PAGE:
Compilers and compiler infrastructure
(Day job) Cranelift compiler framework, Dec 2019 – present. Developed, with Julian Seward and Benjamin Bouvier, a new framework for compiler backends in Cranelift (including new instruction selection and register allocation implementations), and a fully functional AArch64 (ARM64) backend using this framework. Novel aspects include an abstract interpretation-based checker for our register allocator, used with fuzzing to great effect in finding bugs; and a fast CFG lowering and branch folding / optimizing algorithm that emits final code directly from a CFG without intermediate flattening or branch-editing steps. The framework is designed for easy development of new backends, and has already received interest from community members developing other backends for ARM32 and IBM z-Series architectures.
This compiler backend implements all of the WebAssembly MVP spec, reference types (precise garbage collection support), and a number of other features, and should ship as the optimizing Wasm backend in Firefox 82 on AArch64 (late Sept 2020) if all goes well.
Hardware design language with novel semantics for pipeline idioms (see Autopiper under Computer Architecture below).
Program analysis, programming language design, and memory management/ownership
(Academic research) PhD dissertation contributing two main ideas: (i) an alias analysis that works on loops, determining when pointers refer to unique objects in each iteration of a given loop (“distinctness”), in particular reasoning about common data structures such as lists, key-value maps, and sets; and (ii) a way to combine static analysis and dynamic observation in a principled way, essentially automatically deriving a hybrid static-dynamic system from the static analysis’ inference rules in a regular way.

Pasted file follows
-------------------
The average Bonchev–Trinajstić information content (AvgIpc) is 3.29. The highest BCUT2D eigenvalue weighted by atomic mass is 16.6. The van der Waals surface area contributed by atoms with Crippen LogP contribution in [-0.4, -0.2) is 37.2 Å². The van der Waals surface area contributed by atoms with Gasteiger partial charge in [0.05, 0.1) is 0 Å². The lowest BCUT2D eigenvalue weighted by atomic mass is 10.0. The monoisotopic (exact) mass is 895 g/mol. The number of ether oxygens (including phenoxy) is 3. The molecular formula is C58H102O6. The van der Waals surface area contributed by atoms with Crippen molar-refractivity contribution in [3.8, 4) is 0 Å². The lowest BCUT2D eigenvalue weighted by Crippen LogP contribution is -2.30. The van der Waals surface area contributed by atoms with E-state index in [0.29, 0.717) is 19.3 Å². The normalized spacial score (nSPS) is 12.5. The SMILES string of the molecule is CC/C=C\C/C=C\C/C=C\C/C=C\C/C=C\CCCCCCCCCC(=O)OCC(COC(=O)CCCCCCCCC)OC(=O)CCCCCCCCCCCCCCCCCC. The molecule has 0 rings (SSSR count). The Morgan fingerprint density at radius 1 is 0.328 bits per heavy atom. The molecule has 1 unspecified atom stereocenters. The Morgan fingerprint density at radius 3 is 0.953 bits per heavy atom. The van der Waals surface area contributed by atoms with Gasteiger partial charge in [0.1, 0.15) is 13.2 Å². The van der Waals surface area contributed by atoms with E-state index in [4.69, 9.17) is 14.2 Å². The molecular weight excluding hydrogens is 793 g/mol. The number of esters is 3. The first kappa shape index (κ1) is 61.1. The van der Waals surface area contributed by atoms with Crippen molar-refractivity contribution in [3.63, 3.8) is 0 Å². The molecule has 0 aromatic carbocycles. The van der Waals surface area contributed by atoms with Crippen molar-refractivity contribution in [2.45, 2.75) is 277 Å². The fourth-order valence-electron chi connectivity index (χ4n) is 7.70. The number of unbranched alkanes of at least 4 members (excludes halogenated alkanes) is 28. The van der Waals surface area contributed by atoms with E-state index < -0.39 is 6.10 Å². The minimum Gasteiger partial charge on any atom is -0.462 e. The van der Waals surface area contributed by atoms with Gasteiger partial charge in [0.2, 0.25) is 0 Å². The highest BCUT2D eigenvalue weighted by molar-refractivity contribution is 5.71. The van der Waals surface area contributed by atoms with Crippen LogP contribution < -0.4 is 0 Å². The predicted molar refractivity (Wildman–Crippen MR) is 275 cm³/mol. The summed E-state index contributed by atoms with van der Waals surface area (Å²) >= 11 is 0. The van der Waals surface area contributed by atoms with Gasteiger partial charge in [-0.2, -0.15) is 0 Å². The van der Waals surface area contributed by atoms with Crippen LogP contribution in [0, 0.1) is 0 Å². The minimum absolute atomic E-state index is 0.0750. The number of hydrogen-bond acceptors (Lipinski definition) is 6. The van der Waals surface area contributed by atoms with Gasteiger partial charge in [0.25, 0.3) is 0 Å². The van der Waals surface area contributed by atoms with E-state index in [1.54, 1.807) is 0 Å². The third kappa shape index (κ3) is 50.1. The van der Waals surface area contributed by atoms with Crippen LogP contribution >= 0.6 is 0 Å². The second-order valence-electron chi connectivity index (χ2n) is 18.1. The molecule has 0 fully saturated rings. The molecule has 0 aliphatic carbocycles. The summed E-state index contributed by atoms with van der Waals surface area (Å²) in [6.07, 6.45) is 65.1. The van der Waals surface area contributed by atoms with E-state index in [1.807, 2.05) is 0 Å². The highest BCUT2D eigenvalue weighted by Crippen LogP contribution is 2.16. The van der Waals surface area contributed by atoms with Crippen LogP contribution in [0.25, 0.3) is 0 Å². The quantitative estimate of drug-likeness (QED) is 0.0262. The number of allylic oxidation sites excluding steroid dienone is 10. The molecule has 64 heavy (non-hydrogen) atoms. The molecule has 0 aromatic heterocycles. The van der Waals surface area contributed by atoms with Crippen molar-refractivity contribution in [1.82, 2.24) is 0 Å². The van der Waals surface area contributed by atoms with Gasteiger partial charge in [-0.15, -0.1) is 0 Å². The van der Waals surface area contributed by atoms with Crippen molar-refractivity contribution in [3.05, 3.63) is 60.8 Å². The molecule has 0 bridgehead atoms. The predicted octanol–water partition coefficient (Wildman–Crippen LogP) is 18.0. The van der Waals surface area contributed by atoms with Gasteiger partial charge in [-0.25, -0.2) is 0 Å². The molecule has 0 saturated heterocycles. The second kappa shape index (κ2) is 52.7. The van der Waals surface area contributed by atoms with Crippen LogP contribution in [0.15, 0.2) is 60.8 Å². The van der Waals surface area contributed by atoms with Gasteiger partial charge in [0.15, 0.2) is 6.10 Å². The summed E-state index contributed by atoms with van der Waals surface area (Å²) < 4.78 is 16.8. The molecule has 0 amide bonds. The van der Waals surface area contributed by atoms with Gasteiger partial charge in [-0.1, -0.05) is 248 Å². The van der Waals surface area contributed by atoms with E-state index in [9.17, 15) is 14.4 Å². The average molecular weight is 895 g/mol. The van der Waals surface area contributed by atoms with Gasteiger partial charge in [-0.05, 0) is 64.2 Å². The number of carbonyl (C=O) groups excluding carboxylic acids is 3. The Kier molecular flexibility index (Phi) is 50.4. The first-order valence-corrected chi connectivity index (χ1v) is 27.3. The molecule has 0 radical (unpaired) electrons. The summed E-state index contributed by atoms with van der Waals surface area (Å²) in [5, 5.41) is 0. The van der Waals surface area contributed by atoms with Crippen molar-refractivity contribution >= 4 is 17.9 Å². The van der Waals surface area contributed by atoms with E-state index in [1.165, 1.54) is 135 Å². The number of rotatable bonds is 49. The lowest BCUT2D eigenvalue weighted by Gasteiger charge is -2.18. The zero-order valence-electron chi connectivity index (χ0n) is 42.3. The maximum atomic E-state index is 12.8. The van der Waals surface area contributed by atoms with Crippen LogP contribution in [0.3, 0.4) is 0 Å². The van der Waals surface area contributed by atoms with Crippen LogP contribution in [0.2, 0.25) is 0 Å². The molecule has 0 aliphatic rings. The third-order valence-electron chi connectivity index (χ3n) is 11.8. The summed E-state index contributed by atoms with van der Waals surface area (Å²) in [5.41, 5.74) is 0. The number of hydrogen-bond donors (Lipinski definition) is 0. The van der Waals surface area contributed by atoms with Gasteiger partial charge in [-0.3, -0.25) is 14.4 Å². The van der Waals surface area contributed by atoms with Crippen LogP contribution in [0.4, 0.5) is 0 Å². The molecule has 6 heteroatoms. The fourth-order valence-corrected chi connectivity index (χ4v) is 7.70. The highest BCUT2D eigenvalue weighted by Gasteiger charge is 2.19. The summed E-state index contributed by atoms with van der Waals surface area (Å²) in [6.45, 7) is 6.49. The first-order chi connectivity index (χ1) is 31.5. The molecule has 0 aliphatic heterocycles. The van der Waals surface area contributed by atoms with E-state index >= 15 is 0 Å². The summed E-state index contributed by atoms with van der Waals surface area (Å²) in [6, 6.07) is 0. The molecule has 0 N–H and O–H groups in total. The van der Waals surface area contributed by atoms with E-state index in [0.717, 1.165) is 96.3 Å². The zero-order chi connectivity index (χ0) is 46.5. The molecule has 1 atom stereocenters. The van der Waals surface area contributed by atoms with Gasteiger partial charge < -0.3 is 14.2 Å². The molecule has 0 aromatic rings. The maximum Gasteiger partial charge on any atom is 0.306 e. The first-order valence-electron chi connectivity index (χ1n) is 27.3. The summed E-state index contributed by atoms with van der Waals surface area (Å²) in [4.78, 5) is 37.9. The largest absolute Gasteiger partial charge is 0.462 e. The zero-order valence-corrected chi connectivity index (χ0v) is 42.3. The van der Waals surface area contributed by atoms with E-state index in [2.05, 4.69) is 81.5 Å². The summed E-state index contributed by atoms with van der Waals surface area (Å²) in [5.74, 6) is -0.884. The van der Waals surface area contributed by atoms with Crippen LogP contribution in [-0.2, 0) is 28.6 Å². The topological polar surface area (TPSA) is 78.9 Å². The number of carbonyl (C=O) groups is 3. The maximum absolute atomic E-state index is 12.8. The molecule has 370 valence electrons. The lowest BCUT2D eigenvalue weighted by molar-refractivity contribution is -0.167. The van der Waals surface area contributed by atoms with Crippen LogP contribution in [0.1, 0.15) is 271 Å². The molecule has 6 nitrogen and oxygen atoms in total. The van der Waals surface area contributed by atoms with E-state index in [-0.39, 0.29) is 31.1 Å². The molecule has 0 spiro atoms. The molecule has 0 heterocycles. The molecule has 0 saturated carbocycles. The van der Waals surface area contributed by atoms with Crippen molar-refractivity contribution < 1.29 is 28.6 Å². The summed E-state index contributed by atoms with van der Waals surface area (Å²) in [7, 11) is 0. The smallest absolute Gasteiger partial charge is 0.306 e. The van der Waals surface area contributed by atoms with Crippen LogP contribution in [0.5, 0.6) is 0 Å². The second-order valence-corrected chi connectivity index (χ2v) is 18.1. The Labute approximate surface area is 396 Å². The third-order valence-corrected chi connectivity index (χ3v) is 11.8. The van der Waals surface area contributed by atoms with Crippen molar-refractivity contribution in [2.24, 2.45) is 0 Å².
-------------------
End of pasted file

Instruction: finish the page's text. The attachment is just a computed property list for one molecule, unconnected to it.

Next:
This research culminated in some results showing that “irregular” programs, i.e. those that are not just loop nests on arrays but are built around other interesting data structures, often have more parallelism available than a conventional autoparallelizing compiler would reveal.
(Side-project with academic publication) Deferred borrows: a proposal to extend Rust’s ownership and borrowing system to allow for logically memory-safe references to items in collections (vectors, hashmaps and the like) without the restrictions that the borrow-system would impose. Logical memory safety means that a reference will always refer to the same item: in particular, it is tied (at the type-system level) to a particular collection, and the collection is constrained in a way that prevents the item from being removed.
These “deferred borrows” build on path-dependent types and provide most of the benefits of true borrows, i.e., non-dangling references to objects in a way that cannot be broken, without imposing onerous limits on which borrows can be simultaneously active (e.g. no more than one mutable borrow at a time).